According to wikipedia, the word Cinderella  "come to mean one whose attributes are unrecognised, or one who unexpectedly achieves recognition or success after a period of obscurity and neglect." And boy, is it true for NY State. The achievement of AEG came quite unexpectedly after a period of obscurity.

The reliably liberal NPR noticed that the choice was influenced by some, should we say, unconventional reasons - because according to Peterson "AEG was ranked number two in the process".  And true - what kind of Cinderella would be rated #1 in a decent fairy tale in NY State? So, what could have forced the governor of NY to betray the financial interests of the taxpayers and choose an inferior company? As Peterson explains "They [AEG] had a good relationship with the community. They had a strong minority in women's business quotient to their plan." 

This explanation fails to clarify the actual decision making process. How exactly have Peterson and the team of accountants calculated the community relationship? And what is the meaning of a mystical term "strong minority in women's business quotient"? Is it better or worse than, say, a "weak majority in Eskimo's' business quotient" - and by how much? Is one Eskimo worth more than a woman or less? Is there a formula that we can put into a computer and check which company comes first? And why were these criteria not clearly explained beforehand? And why would the governor of a near-bankrupt state spend his time counting the number of women in a company - hasn't Spitzer's story taught him anything? Finally - the most important question - was Peterson wearing socks when he screwed NY taxpayers and picked AEG?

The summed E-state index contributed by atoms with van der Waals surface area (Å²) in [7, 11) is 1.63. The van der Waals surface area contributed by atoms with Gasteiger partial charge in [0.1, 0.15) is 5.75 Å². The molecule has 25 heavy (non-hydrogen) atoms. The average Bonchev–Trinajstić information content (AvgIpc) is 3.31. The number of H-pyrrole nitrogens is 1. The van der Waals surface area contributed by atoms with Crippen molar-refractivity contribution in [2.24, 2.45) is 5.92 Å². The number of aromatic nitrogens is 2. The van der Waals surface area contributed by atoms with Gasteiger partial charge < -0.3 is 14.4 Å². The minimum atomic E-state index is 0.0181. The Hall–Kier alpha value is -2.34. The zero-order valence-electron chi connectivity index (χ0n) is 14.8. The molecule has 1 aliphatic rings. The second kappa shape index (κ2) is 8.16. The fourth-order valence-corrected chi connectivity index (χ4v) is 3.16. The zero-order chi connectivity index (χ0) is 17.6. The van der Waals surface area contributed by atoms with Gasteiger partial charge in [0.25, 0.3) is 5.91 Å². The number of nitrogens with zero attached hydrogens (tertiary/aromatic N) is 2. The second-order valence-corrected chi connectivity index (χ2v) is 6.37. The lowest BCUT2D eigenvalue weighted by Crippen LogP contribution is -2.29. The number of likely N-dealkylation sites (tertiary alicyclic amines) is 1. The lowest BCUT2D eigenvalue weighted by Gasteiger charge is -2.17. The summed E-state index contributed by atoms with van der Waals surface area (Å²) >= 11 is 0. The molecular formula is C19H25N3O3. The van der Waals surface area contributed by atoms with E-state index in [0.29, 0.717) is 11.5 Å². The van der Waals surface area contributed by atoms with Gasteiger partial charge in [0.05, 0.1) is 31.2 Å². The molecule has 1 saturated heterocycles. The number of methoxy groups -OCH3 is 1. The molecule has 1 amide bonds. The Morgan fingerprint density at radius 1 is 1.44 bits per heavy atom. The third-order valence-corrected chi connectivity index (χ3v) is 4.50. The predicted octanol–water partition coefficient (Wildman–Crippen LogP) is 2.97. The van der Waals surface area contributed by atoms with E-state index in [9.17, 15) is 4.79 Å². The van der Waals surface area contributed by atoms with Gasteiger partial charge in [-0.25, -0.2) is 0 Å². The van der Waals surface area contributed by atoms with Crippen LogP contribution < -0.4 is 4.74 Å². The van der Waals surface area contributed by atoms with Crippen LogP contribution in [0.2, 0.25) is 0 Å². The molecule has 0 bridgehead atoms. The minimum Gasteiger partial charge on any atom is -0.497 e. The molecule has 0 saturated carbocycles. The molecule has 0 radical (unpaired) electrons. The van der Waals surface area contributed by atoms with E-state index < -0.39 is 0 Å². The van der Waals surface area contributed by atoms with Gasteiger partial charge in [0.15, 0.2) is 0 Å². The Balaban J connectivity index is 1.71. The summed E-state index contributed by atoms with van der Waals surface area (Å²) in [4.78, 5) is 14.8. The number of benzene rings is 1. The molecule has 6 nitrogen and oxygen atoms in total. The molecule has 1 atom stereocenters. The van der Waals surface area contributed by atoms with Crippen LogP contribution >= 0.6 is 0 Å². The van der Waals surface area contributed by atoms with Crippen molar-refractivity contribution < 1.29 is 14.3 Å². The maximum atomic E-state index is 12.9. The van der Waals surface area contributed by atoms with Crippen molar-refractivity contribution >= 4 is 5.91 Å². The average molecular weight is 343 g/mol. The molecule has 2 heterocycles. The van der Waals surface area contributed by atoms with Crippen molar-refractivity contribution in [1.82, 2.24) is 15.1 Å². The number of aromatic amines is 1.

Of course, things were much simpler, and Mr.Peterson did not spend time counting women or Eskimos. The mystery was resolved when NPR announced that one of the owners of mysterious company is a NY big shot, former Congressman, Floyd Flake. Any Cinderella worth her britches needs a fairy - and Floyd was the one. It's fair to say that Mr.Floyd was a typical NY fairy - Director of an African-American Center in a university, former House Representative, who resigned in the middle of his term, and prosecuted for fraud and embezzlement of church funds (a friendly judge was able to defend Mr.Floyd from conviction). In spite (or because) of all his shortcomings, Mr.Floyd is a very powerful figure in the NY State politics today, and could be quite useful to Mr.Peterson's re-election campaign.